# Understand the Authz Module
The authz (opens new window) (authorization) module enables one user (the granter) to authorize another (the grantee) to execute messages on their behalf. The authz module is different from the auth (opens new window) (authentication) module that is responsible for specifying the base transaction and account types.
# Use authz to grant authorizations
By implementing the authz module, Cosmos SDK application developers give users the ability to grant certain privileges to other users. For example, a user might want another user to vote on their behalf and so, rather than giving the other user access to their account, the user would grant an authorization that allows the other user to execute
MsgVote on their behalf.
How users decide to use the authz module is up to them. In one case, a validator might want to create a separate account for voting in order to keep their validator key more secure. In another case, a decentralized autonomous organization (DAO) might want to distribute authorizations to members of the DAO, in which case a multisig account would grant authorizations to individual accounts and members of the DAO would be able to execute messages without requiring signatures from all the other members.
In this tutorial, you will spin up a single node network using the simulation application in the Cosmos SDK (
simapp), grant an authorization to another account, and then execute a message on behalf of the granter as the grantee.
Before you start the tutorial, you need to install the
Change directories and check out
Check to make sure the installation was successful:
You should see
0.44.0 printed on the console.
If you have used
simd before, you might already have a
.simapp directory in your home directory. To keep the previous data, either save the directory to another location or use the
--home flag and specify a different directory for each command in the following instructions. If you do not want to keep the previous data, remove the previous directory (
rm -rf ~/.simapp).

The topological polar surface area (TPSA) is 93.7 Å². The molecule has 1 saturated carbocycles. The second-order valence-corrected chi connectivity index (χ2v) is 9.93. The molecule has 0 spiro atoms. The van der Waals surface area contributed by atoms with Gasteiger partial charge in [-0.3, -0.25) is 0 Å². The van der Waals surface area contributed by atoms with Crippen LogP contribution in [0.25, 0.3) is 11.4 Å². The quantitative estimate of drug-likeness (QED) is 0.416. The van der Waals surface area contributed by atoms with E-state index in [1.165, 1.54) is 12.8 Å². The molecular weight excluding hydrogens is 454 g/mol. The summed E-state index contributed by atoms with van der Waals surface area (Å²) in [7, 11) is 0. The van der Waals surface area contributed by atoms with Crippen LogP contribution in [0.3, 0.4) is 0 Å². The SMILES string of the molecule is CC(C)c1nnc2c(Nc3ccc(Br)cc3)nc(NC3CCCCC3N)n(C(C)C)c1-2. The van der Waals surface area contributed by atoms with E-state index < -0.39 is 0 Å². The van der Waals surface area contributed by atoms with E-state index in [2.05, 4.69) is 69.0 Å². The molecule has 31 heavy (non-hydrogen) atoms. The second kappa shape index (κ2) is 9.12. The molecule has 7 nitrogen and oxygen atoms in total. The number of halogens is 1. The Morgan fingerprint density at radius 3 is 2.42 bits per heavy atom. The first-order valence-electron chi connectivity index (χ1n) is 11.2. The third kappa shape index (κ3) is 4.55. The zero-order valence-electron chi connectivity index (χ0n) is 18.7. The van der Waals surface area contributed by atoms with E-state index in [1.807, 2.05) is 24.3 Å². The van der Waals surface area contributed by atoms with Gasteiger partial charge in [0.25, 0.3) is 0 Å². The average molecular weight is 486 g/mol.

Run the following commands to configure the
Set the chain ID:
Set the keyring backend:
# Key setup
Create a couple of test keys. Use the
--recover option so that the addresses used in the following example commands are consistent.
Add a key for Alice:
Enter the following mnemonic:
Add a key for Bob:
Enter the following mnemonic:
# Chain setup
The following commands set up a chain using the simulation application (
Initialize the node:
Add Alice and an initial balance to the genesis file:
Add Bob and an initial balance to the genesis file:
Generate a transaction to add Alice to the initial validator set:
Add the validator transaction to the genesis file:
# Start chain
You are now ready to start a single-node network on your local machine.
Start the chain:
# Submit s proposal
To demonstrate authorization to vote on a governance proposal, you must first create a governance proposal. The following command creates a text proposal that includes the minimum deposit, which allows the governance proposal to immediately enter the voting period. For more information about the command and the flag options, run
simd tx gov submit-proposal --help.
# Grant authorization
Next, the granter must
grant an authorization to the grantee.
The authorization is a "generic" authorization, which is one that takes a message type (such as
MsgVote) as a parameter and allows the grantee unlimited authorization to execute that message on behalf of the granter. Other authorization types (opens new window) include "send", "delegate", "unbond", and "redelegate" in which case a limit on the number of tokens can be set by the granter. In this case, the grantee can vote as many times as they want until the granter revokes the authorization.
# Generate transaction
In order for the grantee to execute a message on behalf of the granter, the grantee must first generate an unsigned transaction where the transaction author (the
--from address) is the granter.
Create unsigned transaction:
# Execute transaction
Finally, the grantee can sign and send the transaction using the
exec command. The author of the transaction (the
--from address) is the grantee.
Sign and send transaction:
# Revoke authorization
The granter can revoke the authorization from the grantee using the
# 🎉 Congratulations 🎉
By completing this tutorial, you have learned how to use the authz module!
To summarize, this section has explored:
- How to configure and use the simulation application (simapp).
- How to create a governance proposal.
- How to create a voting authorization.
- How to generate an unsigned transaction.
- How to sign and execute a transaction.
- How to revoke a voting authorization.
To learn more about the authorization module and different types of authorizations, check out the authz module documentation (opens new window).